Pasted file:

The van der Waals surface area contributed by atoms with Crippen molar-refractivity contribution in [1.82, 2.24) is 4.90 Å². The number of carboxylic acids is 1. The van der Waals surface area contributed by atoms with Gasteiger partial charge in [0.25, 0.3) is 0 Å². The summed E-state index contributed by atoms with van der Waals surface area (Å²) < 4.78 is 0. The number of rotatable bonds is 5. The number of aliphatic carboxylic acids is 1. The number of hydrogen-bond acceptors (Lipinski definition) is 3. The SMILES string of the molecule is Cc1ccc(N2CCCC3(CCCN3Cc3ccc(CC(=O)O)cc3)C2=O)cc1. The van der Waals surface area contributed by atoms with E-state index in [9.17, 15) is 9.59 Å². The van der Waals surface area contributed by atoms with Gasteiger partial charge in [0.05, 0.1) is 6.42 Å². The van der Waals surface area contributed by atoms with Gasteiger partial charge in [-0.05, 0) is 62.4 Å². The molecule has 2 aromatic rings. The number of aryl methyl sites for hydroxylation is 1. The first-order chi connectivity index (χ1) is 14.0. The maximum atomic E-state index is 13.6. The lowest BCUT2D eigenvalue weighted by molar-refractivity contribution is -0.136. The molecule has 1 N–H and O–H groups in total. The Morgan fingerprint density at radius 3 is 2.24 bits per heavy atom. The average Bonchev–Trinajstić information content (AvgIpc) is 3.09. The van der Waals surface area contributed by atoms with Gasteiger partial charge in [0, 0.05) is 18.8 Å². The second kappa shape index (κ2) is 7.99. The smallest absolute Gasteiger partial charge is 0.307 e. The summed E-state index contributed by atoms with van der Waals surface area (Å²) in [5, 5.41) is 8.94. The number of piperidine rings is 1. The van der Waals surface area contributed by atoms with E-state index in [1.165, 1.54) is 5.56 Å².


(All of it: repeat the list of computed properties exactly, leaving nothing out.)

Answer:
The van der Waals surface area contributed by atoms with Crippen molar-refractivity contribution in [1.82, 2.24) is 4.90 Å². The number of carboxylic acids is 1. The van der Waals surface area contributed by atoms with Gasteiger partial charge in [0.25, 0.3) is 0 Å². The summed E-state index contributed by atoms with van der Waals surface area (Å²) < 4.78 is 0. The number of rotatable bonds is 5. The number of aliphatic carboxylic acids is 1. The number of hydrogen-bond acceptors (Lipinski definition) is 3. The SMILES string of the molecule is Cc1ccc(N2CCCC3(CCCN3Cc3ccc(CC(=O)O)cc3)C2=O)cc1. The van der Waals surface area contributed by atoms with E-state index in [9.17, 15) is 9.59 Å². The van der Waals surface area contributed by atoms with Gasteiger partial charge in [0.05, 0.1) is 6.42 Å². The van der Waals surface area contributed by atoms with Gasteiger partial charge in [-0.05, 0) is 62.4 Å². The molecule has 2 aromatic rings. The number of aryl methyl sites for hydroxylation is 1. The first-order chi connectivity index (χ1) is 14.0. The maximum atomic E-state index is 13.6. The lowest BCUT2D eigenvalue weighted by molar-refractivity contribution is -0.136. The molecule has 1 N–H and O–H groups in total. The Morgan fingerprint density at radius 3 is 2.24 bits per heavy atom. The average Bonchev–Trinajstić information content (AvgIpc) is 3.09. The van der Waals surface area contributed by atoms with Gasteiger partial charge in [0, 0.05) is 18.8 Å². The second kappa shape index (κ2) is 7.99. The smallest absolute Gasteiger partial charge is 0.307 e. The summed E-state index contributed by atoms with van der Waals surface area (Å²) in [5, 5.41) is 8.94. The number of piperidine rings is 1. The van der Waals surface area contributed by atoms with E-state index in [1.165, 1.54) is 5.56 Å².